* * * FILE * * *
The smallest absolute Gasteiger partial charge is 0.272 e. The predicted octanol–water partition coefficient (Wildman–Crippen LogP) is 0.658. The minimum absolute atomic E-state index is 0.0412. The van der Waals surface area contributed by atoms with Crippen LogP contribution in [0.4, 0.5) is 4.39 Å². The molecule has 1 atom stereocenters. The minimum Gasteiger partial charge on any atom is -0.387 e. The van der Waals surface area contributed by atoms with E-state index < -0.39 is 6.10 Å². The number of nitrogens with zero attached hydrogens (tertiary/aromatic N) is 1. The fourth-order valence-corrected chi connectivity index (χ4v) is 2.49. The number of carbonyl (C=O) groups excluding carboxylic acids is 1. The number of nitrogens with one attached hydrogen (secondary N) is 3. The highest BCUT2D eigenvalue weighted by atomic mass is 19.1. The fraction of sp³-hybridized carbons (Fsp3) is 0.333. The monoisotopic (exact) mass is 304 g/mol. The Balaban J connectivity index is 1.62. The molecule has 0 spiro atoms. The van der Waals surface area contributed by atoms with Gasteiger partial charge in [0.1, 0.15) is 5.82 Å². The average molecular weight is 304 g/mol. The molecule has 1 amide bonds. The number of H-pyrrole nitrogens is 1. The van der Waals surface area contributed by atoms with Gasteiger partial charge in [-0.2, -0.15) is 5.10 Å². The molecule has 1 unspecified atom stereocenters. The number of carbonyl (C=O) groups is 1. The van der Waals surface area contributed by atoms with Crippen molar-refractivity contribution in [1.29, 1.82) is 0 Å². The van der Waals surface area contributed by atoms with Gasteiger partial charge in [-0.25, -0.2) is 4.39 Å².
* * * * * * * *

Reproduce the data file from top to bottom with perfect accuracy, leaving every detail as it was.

The smallest absolute Gasteiger partial charge is 0.272 e. The predicted octanol–water partition coefficient (Wildman–Crippen LogP) is 0.658. The minimum absolute atomic E-state index is 0.0412. The van der Waals surface area contributed by atoms with Crippen LogP contribution in [0.4, 0.5) is 4.39 Å². The molecule has 1 atom stereocenters. The minimum Gasteiger partial charge on any atom is -0.387 e. The van der Waals surface area contributed by atoms with E-state index < -0.39 is 6.10 Å². The number of nitrogens with zero attached hydrogens (tertiary/aromatic N) is 1. The fourth-order valence-corrected chi connectivity index (χ4v) is 2.49. The number of carbonyl (C=O) groups excluding carboxylic acids is 1. The number of nitrogens with one attached hydrogen (secondary N) is 3. The highest BCUT2D eigenvalue weighted by atomic mass is 19.1. The fraction of sp³-hybridized carbons (Fsp3) is 0.333. The monoisotopic (exact) mass is 304 g/mol. The Balaban J connectivity index is 1.62. The molecule has 0 spiro atoms. The van der Waals surface area contributed by atoms with Gasteiger partial charge in [0.1, 0.15) is 5.82 Å². The average molecular weight is 304 g/mol. The molecule has 1 amide bonds. The number of H-pyrrole nitrogens is 1. The van der Waals surface area contributed by atoms with Gasteiger partial charge in [-0.2, -0.15) is 5.10 Å². The molecule has 1 unspecified atom stereocenters. The number of carbonyl (C=O) groups is 1. The van der Waals surface area contributed by atoms with Crippen molar-refractivity contribution in [1.29, 1.82) is 0 Å². The van der Waals surface area contributed by atoms with Gasteiger partial charge in [-0.25, -0.2) is 4.39 Å².